by Ed Gurowitz

In the ManKind Project USA (MKP USA) we create a world where men act on their individual and shared responsibility to the future of humanity; not some men, but all men.

At the heart of the MKP ethos is a commitment to meet men where they are, and to welcome them with all they bring. This commitment brings with it the necessity that we, as individuals and as an institution, continue to develop intercultural competency so that we can create welcoming and safe personal growth opportunities for all kinds of men.

MKP was founded in a specific cultural context, at a particular time. The three founders were all living near Milwaukee, WI in the early 1980’s and were white, heterosexual men. Over the last 30 years, MKP has changed dramatically, growing more culturally diverse with respect to race, sexual orientation, age, class, ability, geographic cultural differences, and more, but the majority of men in MKP are still white, heterosexual men.

For more than a decade, the ManKind Project has been actively committed to breaking down barriers, however unintended, that exist for men from target groups to participate in our work. We have created a “Power, Privilege, and Difference” training (sometimes called “Isms and Issues”) designed to raise men’s awareness of our collective or cultural shadows. These are unspoken, often unconscious group agreements that we make to elevate the value, power, or status of one group of people at the expense of another or others, who are oppressed. The goal of the I&I is to develop self-awareness and encourage men to be conscious and practicing “shadow watchers.” As with our personal shadows (the parts of ourselves we consciously or unconsciously hide from the world), the goal is not to eliminate the shadow (which is probably not possible) but to keep it out in front of us so that we have choices rather than being controlled by unconscious biases, beliefs, and behaviors.

Once we are aware of our cultural shadows, we have an opportunity to recognize the gold in the differences among men. When we operate from principles of equality, mutual respect, acceptance, and seeking to understand each other’s’ unique world, we can truly be brothers and provide an example for the world of what is possible.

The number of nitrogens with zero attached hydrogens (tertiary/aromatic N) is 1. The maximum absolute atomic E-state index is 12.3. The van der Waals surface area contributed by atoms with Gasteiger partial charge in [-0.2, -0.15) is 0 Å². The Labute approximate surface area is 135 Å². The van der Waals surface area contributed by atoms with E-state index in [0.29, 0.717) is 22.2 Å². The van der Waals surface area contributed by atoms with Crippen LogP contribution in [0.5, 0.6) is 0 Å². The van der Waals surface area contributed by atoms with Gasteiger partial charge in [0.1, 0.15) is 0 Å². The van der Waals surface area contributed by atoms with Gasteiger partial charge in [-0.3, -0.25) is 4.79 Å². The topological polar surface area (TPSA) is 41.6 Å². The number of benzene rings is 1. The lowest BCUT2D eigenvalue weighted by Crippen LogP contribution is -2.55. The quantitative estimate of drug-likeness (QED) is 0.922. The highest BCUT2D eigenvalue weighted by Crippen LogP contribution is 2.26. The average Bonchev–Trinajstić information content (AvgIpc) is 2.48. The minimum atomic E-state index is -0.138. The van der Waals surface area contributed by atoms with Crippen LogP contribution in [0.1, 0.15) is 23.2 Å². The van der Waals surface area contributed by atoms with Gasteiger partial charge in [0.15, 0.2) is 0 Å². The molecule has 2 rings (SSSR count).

A key part of intercultural competency is not sugar-coating the shadows or denying their existence (“I’m color blind – I just see people, not races”) and calling BS when we do. We are accountable for our shadows – they are not our fault, and they are not an occasion for shaming or blaming, but at the same time, the projections they generate do real harm – they oppress the target of the shadow belief. A target is a group or individual who, as an impact of cultural and institutional shadows, have limited access to resources, status, and/or power. Target groups are based on, for example; race, gender, sexual orientation, class, religion, age, socioeconomic status, relative physical or mental abilities, the list goes on. The relative privilege of non-target groups (men vis a vis women, whites vis a vis blacks, young vis a vis old) is unearned – it is an accident of birth rather than a reflection of accomplishment.

Ongoing participation in the ManKind Project carries with it the responsibility to be accountable for behaviors that come from our cultural shadows and for the impact of these behaviors on others. When we avoid contact with targeted groups, when we deny differences or their significance, when we unconsciously defend the actions of non-targets, when we dysfunctionally rescue members of targeted groups or blame the victim, we are violating core values of our movement. On the other hand, when we listen closely to the voices of those in target groups, when we build trust and connection, explore and learn from differences, stand beside each other to defy societal oppression, and become allies with our targeted brothers and sisters, we strengthen ourselves, the ManKind Project, and the world.

One protocol many of our ManKind Project men’s support groups (I-Groups) and other MKP gatherings have adopted comes from the Visions ( model of multicultural learning. We use “oops” and “ouch.” While the name sounds whimsical, the process is important.

When a man in an MKP circle catches himself speaking or acting in a way that reflects a cultural shadow, he doesn’t wait to be called on it (or hope he won’t be), but calls “oops” on himself, owns his unintended impact, and cleans it up. On the target side, when a man experiences an oppressive impact of someone’s speaking or behavior, he says “ouch,” the action stops, and the men explore the impact and intentions of the communications, to be accountable for it and to learn from it. Oops and ouch is an effective process to bring to your I-Group and other gatherings. If you don’t experience any oops or ouches, it may very well be time to look at making your group more diverse.

Join MKP in making the world a place where men not only welcome diversity, but create it, and celebrate it.

Till next time, Aho!

Ed G.

Ed G.

Till next time, Aho!
Out with Gratitude,
Ed Gurowitz